Random Article

Must See..

Velocity G (Xbox One) review

Velocity G logo
Velocity G logo
Velocity G logo

At A Glance...

Formats: Xbox One (reviewed); PC.
Final Score
5/ 10

User Rating
1 total rating


We Liked?

  • Fast, pretty, colourful. Visuals are the strong point of the game
  • As a budget title - £4/$5 full price - even with flaws it's decent value for money
  • Only a couple of background music tracks, but decent enough not to grate

Not So Much?

  • Lack of balance in the pickup-based weaponry. Higher level races are more about hoping the AI doesn't blow you up than actually racing
  • A lack of personality in the tracks. All are fine, none are memorable
  • Slaloms? No
  • And that long grid flyby feels longer every time

Posted April 21, 2019 by

Final Fiendish Feelings?

Based on games and films, there are two popular assumed-facts about the future; the first is that a minimum of 80% of building materials must be neon, and the second is that any sporting events will carry a risk to the lives of participants. It’s time for the latest racing game of the future to step forward: Velocity G, recently released for PC and Xbox 1.

Velocity G screenAs a concept, Velocity G is quite straightforward to explain. Eight hovering vehicles race through tunnels, able to ignore anything as inconvenient as gravity if the ceiling offers a better racing line, and otherwise picking up one-use items from the track to inconvenience – or destroy – the opposition. More than one user review mentions the game as feeling like it carries the spirit of the Wipeout series, though arguably it has a lot more in common with the tunnel-based racing of 1989′s S.T.U.N. Runner.

Content is locked behind eight level tiers; getting a top three place on any track gives a certain number of points, accumulating points unlocks the next tier of tracks and vehicles, and there are plenty of tracks covering several types of race at each tier. Sounds good? Well, it’s a mixed blessing. Most of the tracks are multi-lap affairs, though there are also A to B sprint races, slalom events with you weaving through gates or suffering a speed penalty, and drag races, where the course is marked with speed boosters to fly through or risk being left behind.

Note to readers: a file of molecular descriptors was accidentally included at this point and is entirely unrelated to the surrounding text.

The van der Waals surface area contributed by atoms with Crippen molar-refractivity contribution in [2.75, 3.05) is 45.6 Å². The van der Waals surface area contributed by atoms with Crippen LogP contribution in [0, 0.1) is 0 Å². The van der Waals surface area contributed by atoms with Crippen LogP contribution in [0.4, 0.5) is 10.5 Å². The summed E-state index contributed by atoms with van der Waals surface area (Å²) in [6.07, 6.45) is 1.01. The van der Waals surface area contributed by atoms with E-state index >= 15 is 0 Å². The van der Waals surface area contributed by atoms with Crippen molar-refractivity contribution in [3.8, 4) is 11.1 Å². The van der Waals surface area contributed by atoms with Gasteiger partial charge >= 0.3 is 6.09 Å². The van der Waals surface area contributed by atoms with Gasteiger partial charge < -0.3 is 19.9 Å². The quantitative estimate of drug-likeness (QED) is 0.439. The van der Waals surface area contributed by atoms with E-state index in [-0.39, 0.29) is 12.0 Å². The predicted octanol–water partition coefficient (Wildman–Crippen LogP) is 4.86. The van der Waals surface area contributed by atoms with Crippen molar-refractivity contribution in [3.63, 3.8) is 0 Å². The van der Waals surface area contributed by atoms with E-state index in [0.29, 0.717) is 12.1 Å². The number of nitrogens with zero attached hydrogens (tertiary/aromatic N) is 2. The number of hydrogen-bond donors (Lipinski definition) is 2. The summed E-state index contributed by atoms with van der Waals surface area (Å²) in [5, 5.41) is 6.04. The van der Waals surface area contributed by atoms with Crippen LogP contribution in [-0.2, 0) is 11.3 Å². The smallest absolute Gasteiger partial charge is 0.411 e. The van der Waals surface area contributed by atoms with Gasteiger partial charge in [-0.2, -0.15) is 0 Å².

I’ll quickly say that the slalom events are not as good an idea as they probably seemed. The courses twist and turn, impossible routes built out of undulating pipes, and when the world is basically a series of blind sharp corners that stop you seeing where the next gate is… the idea just doesn’t work.

Velocity G screenIn contrast to this, when the game relies on being an actual race, it works well. Everything moves quickly, it’s bright and clear, and looking back at recordings I made while playing I was appreciating just how attractive the game could be. At its core as a colourful racing game, it actually works very well. The problem is that everything added on top of this obscures that core, leaving you with less to enjoy.

At higher levels it’s not just the tracks that get more challenging, but the AI does too, picking up and using the track weapons. In principle, this evens out the playing field; in practice, this means lots of stop-start penalties as you overtake, get hit with auto-locking lasers, explode, respawn. There isn’t room left in this for racing skill, just blind hope. If the weapons didn’t lock, or if the laser couldn’t destroy you in one burst, or if there weren’t so many littering the track… it’s not that the items don’t have a fun place in the game, so much as they aren’t well balanced for the place they’re filling. There isn’t an option to just race sans pickups, which is a shame. I’ll say again, the core racing experience is most enjoyable part.